Table of Contents

  • Rural economies are facing significant changes. Increasing global competition is transforming the nature of production, and rural entrepreneurs and businesses have to adapt quickly to maintain their competitive edge. Rapid technological change is offering new growth opportunities, but this requires investment from businesses, the reorganisation of production processes, more advanced skills, and access to markets. Although the impacts have been uneven, the legacy of the economic crisis for many rural areas is lower growth and productivity and fewer job opportunities for local people. Governments are also facing fiscal pressures, given declining revenues and higher costs due to population ageing and rising unemployment.

  • The Northern Sparsely Populated Areas (NSPA) of Finland, Norway and Sweden are becoming increasingly important to the geopolitical and economic interests of these countries and the European Union (EU). The NSPA regions are located on the periphery of Europe and are part of Europe’s gateway to the Arctic and the east of the Russian Federation (hereafter ‘Russia’). A changing climate, access to hydrocarbon and mineral resources, and shifts in relations with Russia are changing the political and economic landscape. The sustainable development of these regions is crucial to managing such strategic risks and opportunities.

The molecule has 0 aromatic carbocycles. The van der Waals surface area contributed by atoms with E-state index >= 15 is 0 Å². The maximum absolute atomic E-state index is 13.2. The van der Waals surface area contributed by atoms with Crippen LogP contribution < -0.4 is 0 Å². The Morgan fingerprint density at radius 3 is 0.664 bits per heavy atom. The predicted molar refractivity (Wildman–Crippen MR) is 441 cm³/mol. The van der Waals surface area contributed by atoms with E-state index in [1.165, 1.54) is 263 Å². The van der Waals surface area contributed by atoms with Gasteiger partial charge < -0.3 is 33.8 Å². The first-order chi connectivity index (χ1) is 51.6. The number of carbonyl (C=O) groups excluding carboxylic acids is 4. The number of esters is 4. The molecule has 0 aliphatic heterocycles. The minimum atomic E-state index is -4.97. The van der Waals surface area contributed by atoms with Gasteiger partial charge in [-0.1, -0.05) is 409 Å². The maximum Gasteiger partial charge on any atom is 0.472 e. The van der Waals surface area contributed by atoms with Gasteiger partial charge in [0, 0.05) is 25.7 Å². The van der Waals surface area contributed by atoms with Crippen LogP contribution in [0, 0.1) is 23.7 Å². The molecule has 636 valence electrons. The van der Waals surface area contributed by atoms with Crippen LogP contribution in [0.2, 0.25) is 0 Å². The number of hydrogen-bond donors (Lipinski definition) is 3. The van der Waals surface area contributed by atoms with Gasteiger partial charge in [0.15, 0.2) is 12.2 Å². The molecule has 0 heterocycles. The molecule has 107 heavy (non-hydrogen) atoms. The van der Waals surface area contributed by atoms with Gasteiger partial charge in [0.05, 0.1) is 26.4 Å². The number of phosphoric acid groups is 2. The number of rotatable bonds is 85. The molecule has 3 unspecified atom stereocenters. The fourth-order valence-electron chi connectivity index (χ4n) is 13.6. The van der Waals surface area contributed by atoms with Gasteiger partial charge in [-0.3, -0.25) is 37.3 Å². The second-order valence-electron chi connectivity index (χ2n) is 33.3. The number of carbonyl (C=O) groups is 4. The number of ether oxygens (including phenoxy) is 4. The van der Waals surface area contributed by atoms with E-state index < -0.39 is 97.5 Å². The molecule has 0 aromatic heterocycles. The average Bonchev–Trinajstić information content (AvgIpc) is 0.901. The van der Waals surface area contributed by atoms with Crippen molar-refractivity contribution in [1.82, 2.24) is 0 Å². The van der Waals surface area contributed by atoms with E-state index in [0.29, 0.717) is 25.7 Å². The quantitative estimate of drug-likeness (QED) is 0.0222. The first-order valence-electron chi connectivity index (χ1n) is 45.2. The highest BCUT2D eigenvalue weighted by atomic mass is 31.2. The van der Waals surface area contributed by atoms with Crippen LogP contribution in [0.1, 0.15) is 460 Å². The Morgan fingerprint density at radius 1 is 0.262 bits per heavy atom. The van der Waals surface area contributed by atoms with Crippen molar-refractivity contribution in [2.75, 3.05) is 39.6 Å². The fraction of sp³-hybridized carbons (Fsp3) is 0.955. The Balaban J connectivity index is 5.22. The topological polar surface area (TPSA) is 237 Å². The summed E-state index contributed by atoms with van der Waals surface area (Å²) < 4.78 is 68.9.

• The economic and geopolitical importance of the NSPA regions to the EU and member countries has been increasing due to a changing climate, access to hydrocarbon and mineral resources, and shifts in relations with the Russian Federation (hereafter ‘Russia’) and other Arctic countries. A changing climate is placing new pressures on ecosystems and traditional ways of life, and opening up new opportunities for resource extraction. The NSPA is Europe’s gateway to the Arctic and northern Russia, and is important for energy security, food production and technological innovation, which is increasing its geopolitical importance to member countries. This importance is recognised by the EU and the national governments of Finland, Norway and Sweden. The EU, Finland, Norway and Sweden have each released Arctic policies in recent years, which set out commitments for the sustainable development of the northern regions. As an existing (albeit weak) institution the NSPA is an important stakeholder in helping to achieve these strategic policy objectives.